# tricky summation proof by induction

I need to prove the following identity by induction: $$\sum_{i=0}^ni\cdot n^{i-1}=(n-1)\cdot 2^n+1$$

I have the base case where $$n=1$$ and all that, but I'm stuck on how to turn the inductive step into the final solution. I know I need to assume the identity holds for $$n-1$$, but I'm stuck on how to use that to show it holds true for n.

• 1. Did you already check this equation for some $n$? – miracle173 Feb 26 at 10:20
• 2. Why do you want to proof it with induction? – miracle173 Feb 26 at 10:22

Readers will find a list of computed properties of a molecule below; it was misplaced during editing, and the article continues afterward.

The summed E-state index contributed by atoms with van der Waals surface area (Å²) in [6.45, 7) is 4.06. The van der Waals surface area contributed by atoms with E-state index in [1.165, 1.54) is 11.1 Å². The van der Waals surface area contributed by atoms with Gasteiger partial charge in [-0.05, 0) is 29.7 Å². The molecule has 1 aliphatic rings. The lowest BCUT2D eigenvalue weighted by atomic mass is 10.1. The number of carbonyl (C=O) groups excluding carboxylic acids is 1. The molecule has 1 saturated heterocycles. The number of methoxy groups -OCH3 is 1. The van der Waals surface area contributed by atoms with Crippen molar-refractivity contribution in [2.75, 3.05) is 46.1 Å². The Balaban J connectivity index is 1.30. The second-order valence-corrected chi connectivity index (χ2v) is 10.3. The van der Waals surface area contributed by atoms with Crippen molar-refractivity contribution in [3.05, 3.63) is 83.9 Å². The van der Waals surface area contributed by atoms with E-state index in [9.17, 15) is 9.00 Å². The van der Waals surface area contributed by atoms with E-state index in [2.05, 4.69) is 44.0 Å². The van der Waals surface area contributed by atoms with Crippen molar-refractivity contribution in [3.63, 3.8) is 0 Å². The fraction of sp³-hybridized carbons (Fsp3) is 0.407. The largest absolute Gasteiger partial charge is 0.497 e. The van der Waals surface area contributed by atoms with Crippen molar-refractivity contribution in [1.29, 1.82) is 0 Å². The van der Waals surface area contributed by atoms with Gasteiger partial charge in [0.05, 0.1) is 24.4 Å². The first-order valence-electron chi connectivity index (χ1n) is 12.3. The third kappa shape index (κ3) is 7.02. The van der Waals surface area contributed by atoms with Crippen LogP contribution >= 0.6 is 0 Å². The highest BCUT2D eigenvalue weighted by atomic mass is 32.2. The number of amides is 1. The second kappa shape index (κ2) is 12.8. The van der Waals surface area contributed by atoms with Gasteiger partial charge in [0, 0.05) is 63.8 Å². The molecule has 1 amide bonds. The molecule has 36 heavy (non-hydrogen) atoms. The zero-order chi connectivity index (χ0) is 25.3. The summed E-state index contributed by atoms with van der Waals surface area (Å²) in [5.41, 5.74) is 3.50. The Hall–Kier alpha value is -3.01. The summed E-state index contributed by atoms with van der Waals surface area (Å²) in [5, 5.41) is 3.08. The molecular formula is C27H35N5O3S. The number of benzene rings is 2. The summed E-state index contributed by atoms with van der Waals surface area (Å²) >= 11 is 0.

• Note: use ^{i-1} instead of ^(i-1) to get the expected display. – Arnaud Mortier Feb 26 at 10:25
• This cannot be true. The right hand side include a term of $n\cdot n^{n-1}=n^n$ which is $>> n\cdot 2^n$ – Thomas Lesgourgues Feb 26 at 11:04

## 1 Answer

Your identity seems wrong to me. I took $$n=5$$ then the L.H.S. becomes, $$\displaystyle \sum_{i=0}^5 i\cdot 5^{i-1}=0+1+10+75+500+3125=3711$$ but R.H.S. becomes $$(5-1)\cdot 2^5+1=2^7+1=129$$ whis is absurd!

Note: However, putting the LHS on Mathematica gives $$\sum_{i=0}^ni\cdot n^{i-1}=\frac{1-n^n-n^{1+n}+n^{2+n}}{(n-1)^2}$$

Hoping for this to be true for all $$n\in\mathbb{N}\setminus\{0\}$$.